Why American academics must join boycott of Israel

A student in Gaza enrolled in a US university is unable to travel to the US because of Israel’s border closure. (Hatem Omar/MaanImages)


On Friday 16 January, Israeli occupation forces bombed the headquarters of the University Teachers Association-Palestine (UTA), in Gaza, during their indiscriminate, willful destruction of the Tel al-Hawa neighborhood of Gaza City.

The Palestinian Campaign for the Academic and Cultural Boycott of Israel (PACBI) noted that “the UTA, together with other Gaza-based civil society organizations, called on 15 January for a wide campaign of boycott, divestment and sanctions (BDS) against Israel in response to its well-documented, premeditated war crimes in Gaza. The Israeli bombing of UTA’s headquarters occurred on the exact following day, 16 January.”

On 28 December, Israel had already bombed the Islamic University of Gaza (IUG), with American-made F-16s destroying six buildings including research laboratories and a women’s dormitory. IUG, like all Palestinian universities in the West Bank and Gaza Strip, has no political affiliation. Like the rest of the society, the faculty and students are a composite of various political factions ranging from Communist to Islamist to unaffiliated. IUG is a flagship university, one with connections to the United States; Americans have taught at the university as Fulbrighters, and professors from the university have been Fulbrighters in the US.

The attack on Gaza is the latest in a long line of Israeli massacres and ethnic cleansing perpetrated with impunity since 1948. Often overlooked but as devastating to a society is Israel’s systematic attack on Palestinians’ right to education.

These realities must inform debates about the academic boycott campaign.

The IUG and UTA were only two of hundreds of civilian institutions Israel has bombed in the Gaza Strip since 27 December, primarily with American-made weapons. The first bombs were dropped at the precise time when children’s school shifts change and students were among the first victims.

Israel has attacked several UN schools killing dozens of people seeking refuge from the onslaught.

As of this writing, 1,400 Palestinians, hundreds among them children, have been killed, and almost 6,000, the vast majority of them civilians, have been injured in a relentless attack. On the ground, officials of the UN and the International Committee of the Red Cross have warned of humanitarian catastrophe and observed actions by Israel that may constitute war crimes, including deliberately shelling civilian homes and denying medical care to injured civilians.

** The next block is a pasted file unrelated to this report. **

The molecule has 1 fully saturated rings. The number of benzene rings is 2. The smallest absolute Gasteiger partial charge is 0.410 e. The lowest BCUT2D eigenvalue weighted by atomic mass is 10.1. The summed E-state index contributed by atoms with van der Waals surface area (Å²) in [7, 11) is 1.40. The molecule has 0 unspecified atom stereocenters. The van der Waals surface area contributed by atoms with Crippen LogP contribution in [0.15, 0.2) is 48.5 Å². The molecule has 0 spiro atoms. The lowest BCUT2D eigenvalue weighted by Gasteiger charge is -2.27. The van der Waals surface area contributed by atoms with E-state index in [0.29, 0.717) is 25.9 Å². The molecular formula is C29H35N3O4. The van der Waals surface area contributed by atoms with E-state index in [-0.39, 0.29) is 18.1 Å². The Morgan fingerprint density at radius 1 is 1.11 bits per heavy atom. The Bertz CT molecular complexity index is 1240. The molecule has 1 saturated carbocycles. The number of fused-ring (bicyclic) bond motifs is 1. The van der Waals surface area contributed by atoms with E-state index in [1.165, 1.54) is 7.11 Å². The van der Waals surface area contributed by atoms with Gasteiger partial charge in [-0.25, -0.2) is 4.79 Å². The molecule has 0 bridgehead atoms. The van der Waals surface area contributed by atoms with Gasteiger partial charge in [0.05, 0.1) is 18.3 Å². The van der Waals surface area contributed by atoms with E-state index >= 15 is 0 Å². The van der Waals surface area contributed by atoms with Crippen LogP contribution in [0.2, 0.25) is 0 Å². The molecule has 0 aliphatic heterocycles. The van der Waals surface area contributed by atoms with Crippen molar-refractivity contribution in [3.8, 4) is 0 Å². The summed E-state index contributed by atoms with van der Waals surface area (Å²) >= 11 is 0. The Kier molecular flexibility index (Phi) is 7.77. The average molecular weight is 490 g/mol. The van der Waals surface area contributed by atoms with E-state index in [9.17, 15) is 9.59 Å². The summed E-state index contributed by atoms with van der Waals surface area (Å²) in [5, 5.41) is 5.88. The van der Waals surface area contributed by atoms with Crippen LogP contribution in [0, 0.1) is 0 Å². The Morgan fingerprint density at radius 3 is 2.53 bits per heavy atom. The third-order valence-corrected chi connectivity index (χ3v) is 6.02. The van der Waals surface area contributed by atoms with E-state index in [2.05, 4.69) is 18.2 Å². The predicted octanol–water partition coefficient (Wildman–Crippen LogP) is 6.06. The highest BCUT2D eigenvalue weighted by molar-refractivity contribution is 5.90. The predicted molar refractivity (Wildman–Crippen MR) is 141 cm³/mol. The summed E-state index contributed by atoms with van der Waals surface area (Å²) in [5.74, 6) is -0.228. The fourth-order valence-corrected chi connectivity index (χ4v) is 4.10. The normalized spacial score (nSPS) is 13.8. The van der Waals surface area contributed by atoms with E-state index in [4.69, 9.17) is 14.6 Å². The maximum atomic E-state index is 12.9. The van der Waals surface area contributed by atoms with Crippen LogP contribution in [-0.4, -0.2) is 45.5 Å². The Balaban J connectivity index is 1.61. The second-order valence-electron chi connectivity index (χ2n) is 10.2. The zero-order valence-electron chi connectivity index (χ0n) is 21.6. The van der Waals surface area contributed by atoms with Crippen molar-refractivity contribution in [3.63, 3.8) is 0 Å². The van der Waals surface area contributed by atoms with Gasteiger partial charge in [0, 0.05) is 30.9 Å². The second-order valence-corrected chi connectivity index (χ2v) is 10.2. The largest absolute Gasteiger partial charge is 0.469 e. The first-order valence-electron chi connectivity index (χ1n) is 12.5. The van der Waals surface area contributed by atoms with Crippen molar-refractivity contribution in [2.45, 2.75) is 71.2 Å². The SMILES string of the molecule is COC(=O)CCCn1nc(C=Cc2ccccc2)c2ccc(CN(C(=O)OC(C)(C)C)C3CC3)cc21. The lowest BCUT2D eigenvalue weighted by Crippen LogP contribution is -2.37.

But Israel’s war against Palestinian civilians began long before the first bombs exploded. For almost two years, Israel has imposed a crippling blockade on the Gaza Strip. This has caused a severe shortage of food, medicine, surgical supplies, fuel, electricity and other basic necessities supplies of which Israel, as the Occupying Power, is obliged to assure under international law.

Israel’s attack on education

Israel’s total siege on Gaza has devastated the educational sector. Students in Gaza are systematically prevented from traveling to the West Bank or abroad to attend universities. Students already abroad are unable to return home to visit their families.

Last fall, Khaled al-Mudallal was one of those students trapped inside Gaza and prevented from returning to Bradford University in the United Kingdom; his case symbolizes the struggle for Palestinians’ right to education. The “Let Khaled Study Campaign,” which emerged from student organizations at Bradford, organized various petitions on his behalf; he finally returned to England last fall. However, hundreds of other university students remain trapped in Gaza. These violations of educational rights by Israel have a long history.

In 1975, Birzeit, a venerable college that dates back to the 1920s, became the first Palestinian university. Throughout its history it has never been free of Israel’s systematic infringements. In 1974, the university’s founding president, Dr. Hanna Nasir was arrested by Israeli occupation forces and expelled to Lebanon. For years, curricular materials as well as locally-produced and imported intellectual materials were subject to Israeli military censorship.

During the nonviolent Palestinian uprising against Israeli occupation that began in 1987, Israel ordered the closure of all Palestinian universities, schools and kindergartens, ostensibly rendering the acts of teaching and learning illegal.